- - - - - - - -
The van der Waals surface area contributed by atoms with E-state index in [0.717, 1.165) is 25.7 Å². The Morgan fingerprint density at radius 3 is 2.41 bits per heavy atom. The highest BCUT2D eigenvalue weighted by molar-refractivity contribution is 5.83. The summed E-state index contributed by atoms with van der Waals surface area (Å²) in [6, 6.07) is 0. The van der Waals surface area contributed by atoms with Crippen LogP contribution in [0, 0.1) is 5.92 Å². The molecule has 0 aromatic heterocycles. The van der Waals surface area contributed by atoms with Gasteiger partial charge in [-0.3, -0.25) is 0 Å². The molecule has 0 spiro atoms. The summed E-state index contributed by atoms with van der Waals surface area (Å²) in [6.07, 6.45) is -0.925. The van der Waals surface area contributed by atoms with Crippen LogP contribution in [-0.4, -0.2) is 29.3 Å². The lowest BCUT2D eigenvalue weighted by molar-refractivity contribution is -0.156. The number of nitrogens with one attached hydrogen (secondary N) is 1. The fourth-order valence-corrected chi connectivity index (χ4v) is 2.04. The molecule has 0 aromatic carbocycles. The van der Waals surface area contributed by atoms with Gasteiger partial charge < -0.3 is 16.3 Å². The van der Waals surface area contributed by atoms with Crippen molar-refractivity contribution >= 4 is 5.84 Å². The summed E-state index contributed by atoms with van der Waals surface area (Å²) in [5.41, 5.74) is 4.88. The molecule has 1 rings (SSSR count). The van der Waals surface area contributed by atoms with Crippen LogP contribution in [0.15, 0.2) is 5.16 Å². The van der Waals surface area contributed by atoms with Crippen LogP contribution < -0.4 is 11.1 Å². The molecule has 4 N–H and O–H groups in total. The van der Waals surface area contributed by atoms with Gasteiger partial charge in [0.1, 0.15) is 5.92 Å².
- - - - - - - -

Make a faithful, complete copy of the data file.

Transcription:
The van der Waals surface area contributed by atoms with E-state index in [0.717, 1.165) is 25.7 Å². The Morgan fingerprint density at radius 3 is 2.41 bits per heavy atom. The highest BCUT2D eigenvalue weighted by molar-refractivity contribution is 5.83. The summed E-state index contributed by atoms with van der Waals surface area (Å²) in [6, 6.07) is 0. The van der Waals surface area contributed by atoms with Crippen LogP contribution in [0, 0.1) is 5.92 Å². The molecule has 0 aromatic heterocycles. The van der Waals surface area contributed by atoms with Gasteiger partial charge in [-0.3, -0.25) is 0 Å². The molecule has 0 spiro atoms. The summed E-state index contributed by atoms with van der Waals surface area (Å²) in [6.07, 6.45) is -0.925. The van der Waals surface area contributed by atoms with Crippen LogP contribution in [-0.4, -0.2) is 29.3 Å². The lowest BCUT2D eigenvalue weighted by molar-refractivity contribution is -0.156. The number of nitrogens with one attached hydrogen (secondary N) is 1. The fourth-order valence-corrected chi connectivity index (χ4v) is 2.04. The molecule has 0 aromatic carbocycles. The van der Waals surface area contributed by atoms with Gasteiger partial charge < -0.3 is 16.3 Å². The van der Waals surface area contributed by atoms with Crippen molar-refractivity contribution >= 4 is 5.84 Å². The summed E-state index contributed by atoms with van der Waals surface area (Å²) in [5.41, 5.74) is 4.88. The molecule has 1 rings (SSSR count). The van der Waals surface area contributed by atoms with Crippen LogP contribution in [0.15, 0.2) is 5.16 Å². The van der Waals surface area contributed by atoms with Crippen LogP contribution < -0.4 is 11.1 Å². The molecule has 4 N–H and O–H groups in total. The van der Waals surface area contributed by atoms with Gasteiger partial charge in [0.1, 0.15) is 5.92 Å².